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WHAT STARTED AS small talk at an office party ended in a revelation – only this one didn’t involve the photocopy machine. It all started eight years ago, when scientists Dr Allan Conney and Dr George Wagner, of Rutgers University in New Jersey, got to talking at an office get-together. Both researchers were studying the health benefits of caffeine, but from different angles.
“I was investigating the effects of caffeine on Parkinson’s disease,” says Wagner. “He was looking at green tea and skin cancer protection.” From this conversation, the two decided to pool their knowledge and join forces. The result: the surprising discovery that the combination of caffeine and exercise may shield you from skin cancer.
This is just one of five dynamic duos we’ve unearthed. Read on to find out how simple nutrition additions can multiply your health benefits.
Fish + Broccoli
The benefit: Sock it to cancer with this one-two punch.
Tuna, mussels and sardines are all high in selenium, a mineral that raises your levels of a cancer-fighting enzyme called thioredoxin reductase (TR-1).
Likewise, broccoli provides sulforaphane, a plant chemical that also boosts TR-1. When British researchers combined these two nutrients, they noticed that the tag team was 13 times more effective at slowing the growth of cancer cells than when each nutrient worked alone. The scientists believe that as selenium concentrations in your cells rise, the ability of sulforaphane to elevate TR-1 increases.
Take-home message Eat meat with vegetables regularly. In addition to fish, foods such as beef, turkey, Brazil nuts and mushrooms. Selenium in fish and sulforaphane in broccoli are more effective at slowing cancer when combined are excellent sources of selenium. And cruciferous vegetables – broccoli, cauliflower, Brussels sprouts, cabbage – are loaded with sulforaphane.
Salsa + Avocado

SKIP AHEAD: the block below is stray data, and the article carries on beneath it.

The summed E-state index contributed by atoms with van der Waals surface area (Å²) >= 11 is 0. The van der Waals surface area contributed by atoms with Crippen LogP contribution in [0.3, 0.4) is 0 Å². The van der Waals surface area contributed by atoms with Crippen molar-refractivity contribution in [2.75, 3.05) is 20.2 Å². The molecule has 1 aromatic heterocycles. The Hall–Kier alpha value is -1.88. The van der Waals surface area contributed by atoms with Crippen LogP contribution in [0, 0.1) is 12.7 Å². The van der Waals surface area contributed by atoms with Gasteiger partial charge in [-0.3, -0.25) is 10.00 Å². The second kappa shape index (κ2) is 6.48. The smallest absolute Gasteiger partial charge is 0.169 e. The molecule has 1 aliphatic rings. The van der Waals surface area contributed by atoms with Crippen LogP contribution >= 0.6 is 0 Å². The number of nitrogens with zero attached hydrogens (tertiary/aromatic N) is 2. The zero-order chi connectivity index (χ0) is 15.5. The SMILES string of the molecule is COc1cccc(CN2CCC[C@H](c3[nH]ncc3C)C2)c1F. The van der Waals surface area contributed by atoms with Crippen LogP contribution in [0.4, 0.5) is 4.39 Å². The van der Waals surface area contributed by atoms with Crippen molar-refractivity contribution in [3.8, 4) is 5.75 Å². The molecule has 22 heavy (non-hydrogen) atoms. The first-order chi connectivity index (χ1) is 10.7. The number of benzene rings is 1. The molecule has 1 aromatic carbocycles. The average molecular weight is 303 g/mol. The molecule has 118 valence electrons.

The benefit: Your idea of health food is about to become tastier.
Bright and vividly-coloured vegetables – such as the ones used in salads and salsas – are rich in carotenoids, powerful plant pigments that reduce your risk of cancer, heart disease and cataracts. But here’s a little-known secret: to fully benefit from these disease-fighting compounds, you need to eat them with fat. In fact, Ohio State University researchers found that people who ate a salad topped with half an avocado absorbed five to 10 times more beta-carotene and lutein – carotenoids found in carrots and spinach, respectively – than those who had salads sans the fatty fruit. And eating avocado with salsa boosted the absorption of lycopene – a carotenoid found in tomatoes – by almost five times.
“Fatty acids are needed to help carotenoids dissolve in the intestines,” says the study’s lead author, Dr Steve Schwartz. “These lipids are also an essential part of creating lipoproteins, which transport thecarotenoids in the bloodstream.”
Any time you eat colourful vegetables – whether raw or cooked – have some fat, too. And it doesn’t have to be an avocado: 30g of cheese, two pats of butter or two tablespoons of Caesarsalad dressing will have the same effect, says Schwartz.
Nuts + Beer
These two pub staples can decrease your risk of a heart attack.
Studies have shown that nuts boost HDL (good) cholesterol levels while reducing the bad LDL. And it’s thought that alcohol thins the blood, helping to prevent the formation of clots that can block blood flow to your heart. What’s more, Swedish researchers found that the fat and fibre in nuts slow the absorption of alcohol intoyour bloodstream, so helping to smooth the effects of moderate alcohol consumption.
Moderation is the key here. Up to 85g of nuts and one or two glasses of beer or wine a day have been shown to reduce heart-disease risk without leading to significant weight gain. For best results,try to eat about 15 minutes before taking your first libation.
Garlic + Fennel
The benefit: These foods fight disease – without the need for an after-dinner mint.
Both garlic and fennel contain active compounds that help prevent cancer, according to University of Texas researchers. In fact, these chemicals target cancer in different ways, so they complement each other. But the active compound in fennel – anethol – has another secret power: it helps neutralisegarlic breath. Japanese researchers found that anethol speeds up the rate atwhich you produce saliva. Saliva, in turn, inhibits microbial overgrowth and also clears the bad-breath-causing sulphur compoundsthat garlic releases.
To make any dish healthier, try mixing garlic with fennel seeds, which contain more anethol than the leaves. Here’s a garlic-fennel seed rub you can use to season beef, chicken or pork.
Caffeine + Exercise
A cuppa (and a jog) a day may keep the skin cancer away.
Researchers at Rutgers Universityfound that when sunburnt mice guzzled caffeinated water and then hit the runningwheel, their risk of developing skin cancer plummeted. It seems that both caffeine and cardio trigger damaged skin cells to self-destruct before they can turn cancerous. And when the two are combined this effectisn’t just cumulative, it’s exponential.
Case in point: the rodents that drank and ran had a third of the number of damaged skin cells of the mice that did either one or the other.
To realise the same effect yourself, drink one or two cups of coffee after your exercise session.